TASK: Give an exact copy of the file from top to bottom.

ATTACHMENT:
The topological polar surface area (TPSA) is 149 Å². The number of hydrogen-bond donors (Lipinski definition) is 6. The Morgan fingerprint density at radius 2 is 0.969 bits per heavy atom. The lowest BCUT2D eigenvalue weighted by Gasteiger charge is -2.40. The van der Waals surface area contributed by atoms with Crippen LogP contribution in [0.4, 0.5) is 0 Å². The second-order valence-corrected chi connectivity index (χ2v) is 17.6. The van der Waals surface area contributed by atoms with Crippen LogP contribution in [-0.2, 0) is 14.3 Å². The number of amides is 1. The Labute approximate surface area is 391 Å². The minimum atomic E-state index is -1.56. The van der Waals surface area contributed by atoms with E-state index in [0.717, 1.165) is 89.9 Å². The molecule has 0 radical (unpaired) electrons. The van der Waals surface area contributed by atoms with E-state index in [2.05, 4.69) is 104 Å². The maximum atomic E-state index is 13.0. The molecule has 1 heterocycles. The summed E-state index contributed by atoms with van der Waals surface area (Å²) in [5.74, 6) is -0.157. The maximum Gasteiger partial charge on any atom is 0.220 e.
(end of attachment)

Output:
The topological polar surface area (TPSA) is 149 Å². The number of hydrogen-bond donors (Lipinski definition) is 6. The Morgan fingerprint density at radius 2 is 0.969 bits per heavy atom. The lowest BCUT2D eigenvalue weighted by Gasteiger charge is -2.40. The van der Waals surface area contributed by atoms with Crippen LogP contribution in [0.4, 0.5) is 0 Å². The second-order valence-corrected chi connectivity index (χ2v) is 17.6. The van der Waals surface area contributed by atoms with Crippen LogP contribution in [-0.2, 0) is 14.3 Å². The number of amides is 1. The Labute approximate surface area is 391 Å². The minimum atomic E-state index is -1.56. The van der Waals surface area contributed by atoms with E-state index in [0.717, 1.165) is 89.9 Å². The molecule has 0 radical (unpaired) electrons. The van der Waals surface area contributed by atoms with E-state index in [2.05, 4.69) is 104 Å². The maximum atomic E-state index is 13.0. The molecule has 1 heterocycles. The summed E-state index contributed by atoms with van der Waals surface area (Å²) in [5.74, 6) is -0.157. The maximum Gasteiger partial charge on any atom is 0.220 e.